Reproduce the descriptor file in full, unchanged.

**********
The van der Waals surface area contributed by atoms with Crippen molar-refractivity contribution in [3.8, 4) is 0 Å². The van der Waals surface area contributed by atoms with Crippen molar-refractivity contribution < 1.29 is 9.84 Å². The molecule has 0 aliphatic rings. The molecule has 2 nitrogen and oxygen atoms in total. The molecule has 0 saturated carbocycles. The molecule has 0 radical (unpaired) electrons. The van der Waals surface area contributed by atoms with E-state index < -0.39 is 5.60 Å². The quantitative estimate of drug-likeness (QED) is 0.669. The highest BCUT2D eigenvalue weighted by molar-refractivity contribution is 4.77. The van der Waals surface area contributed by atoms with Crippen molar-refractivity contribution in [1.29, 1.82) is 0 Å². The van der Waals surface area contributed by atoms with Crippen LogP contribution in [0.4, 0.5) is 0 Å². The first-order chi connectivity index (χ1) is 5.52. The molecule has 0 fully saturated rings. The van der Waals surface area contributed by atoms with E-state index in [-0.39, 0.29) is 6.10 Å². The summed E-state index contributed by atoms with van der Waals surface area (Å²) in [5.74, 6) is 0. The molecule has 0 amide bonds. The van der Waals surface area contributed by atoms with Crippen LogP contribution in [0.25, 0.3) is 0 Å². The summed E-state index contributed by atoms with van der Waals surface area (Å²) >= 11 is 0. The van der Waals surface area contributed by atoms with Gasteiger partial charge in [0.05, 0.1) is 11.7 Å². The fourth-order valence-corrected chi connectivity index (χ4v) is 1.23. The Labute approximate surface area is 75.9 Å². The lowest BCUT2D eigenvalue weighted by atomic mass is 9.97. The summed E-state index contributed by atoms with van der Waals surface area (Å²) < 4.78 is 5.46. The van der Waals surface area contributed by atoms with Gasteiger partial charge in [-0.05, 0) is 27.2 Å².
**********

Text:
The van der Waals surface area contributed by atoms with Crippen molar-refractivity contribution in [3.8, 4) is 0 Å². The van der Waals surface area contributed by atoms with Crippen molar-refractivity contribution < 1.29 is 9.84 Å². The molecule has 0 aliphatic rings. The molecule has 2 nitrogen and oxygen atoms in total. The molecule has 0 saturated carbocycles. The molecule has 0 radical (unpaired) electrons. The van der Waals surface area contributed by atoms with E-state index < -0.39 is 5.60 Å². The quantitative estimate of drug-likeness (QED) is 0.669. The highest BCUT2D eigenvalue weighted by molar-refractivity contribution is 4.77. The van der Waals surface area contributed by atoms with Crippen molar-refractivity contribution in [1.29, 1.82) is 0 Å². The van der Waals surface area contributed by atoms with Crippen LogP contribution in [0.4, 0.5) is 0 Å². The first-order chi connectivity index (χ1) is 5.52. The molecule has 0 fully saturated rings. The van der Waals surface area contributed by atoms with E-state index in [-0.39, 0.29) is 6.10 Å². The summed E-state index contributed by atoms with van der Waals surface area (Å²) in [5.74, 6) is 0. The molecule has 0 amide bonds. The van der Waals surface area contributed by atoms with Crippen LogP contribution in [0.25, 0.3) is 0 Å². The summed E-state index contributed by atoms with van der Waals surface area (Å²) >= 11 is 0. The van der Waals surface area contributed by atoms with Gasteiger partial charge in [0.05, 0.1) is 11.7 Å². The fourth-order valence-corrected chi connectivity index (χ4v) is 1.23. The Labute approximate surface area is 75.9 Å². The lowest BCUT2D eigenvalue weighted by atomic mass is 9.97. The summed E-state index contributed by atoms with van der Waals surface area (Å²) < 4.78 is 5.46. The van der Waals surface area contributed by atoms with Gasteiger partial charge in [-0.05, 0) is 27.2 Å².